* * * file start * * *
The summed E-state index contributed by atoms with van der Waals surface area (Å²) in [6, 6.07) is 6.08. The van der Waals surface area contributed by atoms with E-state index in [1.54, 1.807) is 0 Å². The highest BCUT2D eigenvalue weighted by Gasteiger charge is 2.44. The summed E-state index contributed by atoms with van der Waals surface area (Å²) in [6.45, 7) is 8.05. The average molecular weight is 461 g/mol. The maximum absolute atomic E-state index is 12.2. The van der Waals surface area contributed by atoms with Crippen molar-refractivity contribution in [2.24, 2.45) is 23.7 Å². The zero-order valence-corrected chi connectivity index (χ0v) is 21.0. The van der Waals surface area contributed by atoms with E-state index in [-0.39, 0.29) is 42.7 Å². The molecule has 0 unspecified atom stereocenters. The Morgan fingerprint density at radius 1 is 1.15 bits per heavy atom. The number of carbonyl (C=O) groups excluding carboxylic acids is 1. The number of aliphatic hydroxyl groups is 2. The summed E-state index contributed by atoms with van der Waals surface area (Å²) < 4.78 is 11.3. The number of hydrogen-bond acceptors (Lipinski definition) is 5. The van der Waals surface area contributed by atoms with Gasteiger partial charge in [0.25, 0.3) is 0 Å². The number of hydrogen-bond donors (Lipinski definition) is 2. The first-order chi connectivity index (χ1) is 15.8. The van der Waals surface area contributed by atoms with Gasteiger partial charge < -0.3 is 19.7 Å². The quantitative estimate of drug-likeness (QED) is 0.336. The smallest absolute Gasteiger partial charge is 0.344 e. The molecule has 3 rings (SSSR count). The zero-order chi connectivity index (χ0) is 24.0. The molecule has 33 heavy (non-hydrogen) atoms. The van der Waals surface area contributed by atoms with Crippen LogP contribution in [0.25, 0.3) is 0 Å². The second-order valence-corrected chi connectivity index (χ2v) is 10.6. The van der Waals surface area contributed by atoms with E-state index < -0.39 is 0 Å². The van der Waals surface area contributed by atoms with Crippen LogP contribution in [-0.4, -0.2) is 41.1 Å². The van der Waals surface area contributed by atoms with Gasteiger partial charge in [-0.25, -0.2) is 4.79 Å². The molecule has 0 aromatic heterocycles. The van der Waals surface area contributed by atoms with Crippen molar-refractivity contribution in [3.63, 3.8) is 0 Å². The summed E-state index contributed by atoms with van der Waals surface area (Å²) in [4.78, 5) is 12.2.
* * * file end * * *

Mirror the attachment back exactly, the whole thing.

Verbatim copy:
The summed E-state index contributed by atoms with van der Waals surface area (Å²) in [6, 6.07) is 6.08. The van der Waals surface area contributed by atoms with E-state index in [1.54, 1.807) is 0 Å². The highest BCUT2D eigenvalue weighted by Gasteiger charge is 2.44. The summed E-state index contributed by atoms with van der Waals surface area (Å²) in [6.45, 7) is 8.05. The average molecular weight is 461 g/mol. The maximum absolute atomic E-state index is 12.2. The van der Waals surface area contributed by atoms with Crippen molar-refractivity contribution in [2.24, 2.45) is 23.7 Å². The zero-order valence-corrected chi connectivity index (χ0v) is 21.0. The van der Waals surface area contributed by atoms with E-state index in [-0.39, 0.29) is 42.7 Å². The molecule has 0 unspecified atom stereocenters. The Morgan fingerprint density at radius 1 is 1.15 bits per heavy atom. The number of carbonyl (C=O) groups excluding carboxylic acids is 1. The number of aliphatic hydroxyl groups is 2. The summed E-state index contributed by atoms with van der Waals surface area (Å²) < 4.78 is 11.3. The number of hydrogen-bond acceptors (Lipinski definition) is 5. The van der Waals surface area contributed by atoms with Gasteiger partial charge in [0.25, 0.3) is 0 Å². The number of hydrogen-bond donors (Lipinski definition) is 2. The first-order chi connectivity index (χ1) is 15.8. The van der Waals surface area contributed by atoms with Gasteiger partial charge < -0.3 is 19.7 Å². The quantitative estimate of drug-likeness (QED) is 0.336. The smallest absolute Gasteiger partial charge is 0.344 e. The molecule has 3 rings (SSSR count). The zero-order chi connectivity index (χ0) is 24.0. The molecule has 33 heavy (non-hydrogen) atoms. The van der Waals surface area contributed by atoms with Crippen LogP contribution in [0.25, 0.3) is 0 Å². The second-order valence-corrected chi connectivity index (χ2v) is 10.6. The van der Waals surface area contributed by atoms with E-state index < -0.39 is 0 Å². The van der Waals surface area contributed by atoms with Crippen LogP contribution in [-0.4, -0.2) is 41.1 Å². The van der Waals surface area contributed by atoms with Gasteiger partial charge in [-0.25, -0.2) is 4.79 Å². The molecule has 0 aromatic heterocycles. The van der Waals surface area contributed by atoms with Crippen molar-refractivity contribution in [3.63, 3.8) is 0 Å². The summed E-state index contributed by atoms with van der Waals surface area (Å²) in [4.78, 5) is 12.2.